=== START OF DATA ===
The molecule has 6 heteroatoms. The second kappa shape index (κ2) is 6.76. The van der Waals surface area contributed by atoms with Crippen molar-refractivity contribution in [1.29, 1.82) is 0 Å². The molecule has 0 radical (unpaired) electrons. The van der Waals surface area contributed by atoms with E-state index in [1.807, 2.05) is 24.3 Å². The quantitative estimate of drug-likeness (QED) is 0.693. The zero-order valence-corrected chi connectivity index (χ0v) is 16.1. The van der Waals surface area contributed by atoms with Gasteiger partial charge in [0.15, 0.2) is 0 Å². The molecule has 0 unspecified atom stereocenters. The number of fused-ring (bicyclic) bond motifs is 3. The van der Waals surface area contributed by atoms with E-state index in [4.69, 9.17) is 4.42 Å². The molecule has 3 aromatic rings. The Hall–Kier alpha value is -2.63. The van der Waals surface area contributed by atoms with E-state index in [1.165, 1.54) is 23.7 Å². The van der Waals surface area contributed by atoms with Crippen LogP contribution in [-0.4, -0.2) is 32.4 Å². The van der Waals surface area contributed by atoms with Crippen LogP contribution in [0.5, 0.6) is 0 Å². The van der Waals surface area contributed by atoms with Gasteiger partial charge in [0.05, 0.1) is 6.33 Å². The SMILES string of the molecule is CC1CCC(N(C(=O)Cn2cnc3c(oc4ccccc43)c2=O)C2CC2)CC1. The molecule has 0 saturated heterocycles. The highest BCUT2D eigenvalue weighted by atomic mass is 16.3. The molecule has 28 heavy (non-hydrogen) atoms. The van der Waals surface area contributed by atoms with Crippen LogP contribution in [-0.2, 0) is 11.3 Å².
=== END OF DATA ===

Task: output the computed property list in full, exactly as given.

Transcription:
The molecule has 6 heteroatoms. The second kappa shape index (κ2) is 6.76. The van der Waals surface area contributed by atoms with Crippen molar-refractivity contribution in [1.29, 1.82) is 0 Å². The molecule has 0 radical (unpaired) electrons. The van der Waals surface area contributed by atoms with E-state index in [1.807, 2.05) is 24.3 Å². The quantitative estimate of drug-likeness (QED) is 0.693. The zero-order valence-corrected chi connectivity index (χ0v) is 16.1. The van der Waals surface area contributed by atoms with Gasteiger partial charge in [0.15, 0.2) is 0 Å². The molecule has 0 unspecified atom stereocenters. The number of fused-ring (bicyclic) bond motifs is 3. The van der Waals surface area contributed by atoms with E-state index in [4.69, 9.17) is 4.42 Å². The molecule has 3 aromatic rings. The Hall–Kier alpha value is -2.63. The van der Waals surface area contributed by atoms with E-state index in [1.165, 1.54) is 23.7 Å². The van der Waals surface area contributed by atoms with Crippen LogP contribution in [-0.4, -0.2) is 32.4 Å². The van der Waals surface area contributed by atoms with Crippen LogP contribution in [0.5, 0.6) is 0 Å². The van der Waals surface area contributed by atoms with Gasteiger partial charge in [0.05, 0.1) is 6.33 Å². The SMILES string of the molecule is CC1CCC(N(C(=O)Cn2cnc3c(oc4ccccc43)c2=O)C2CC2)CC1. The molecule has 0 saturated heterocycles. The highest BCUT2D eigenvalue weighted by atomic mass is 16.3. The molecule has 28 heavy (non-hydrogen) atoms. The van der Waals surface area contributed by atoms with Crippen LogP contribution in [-0.2, 0) is 11.3 Å².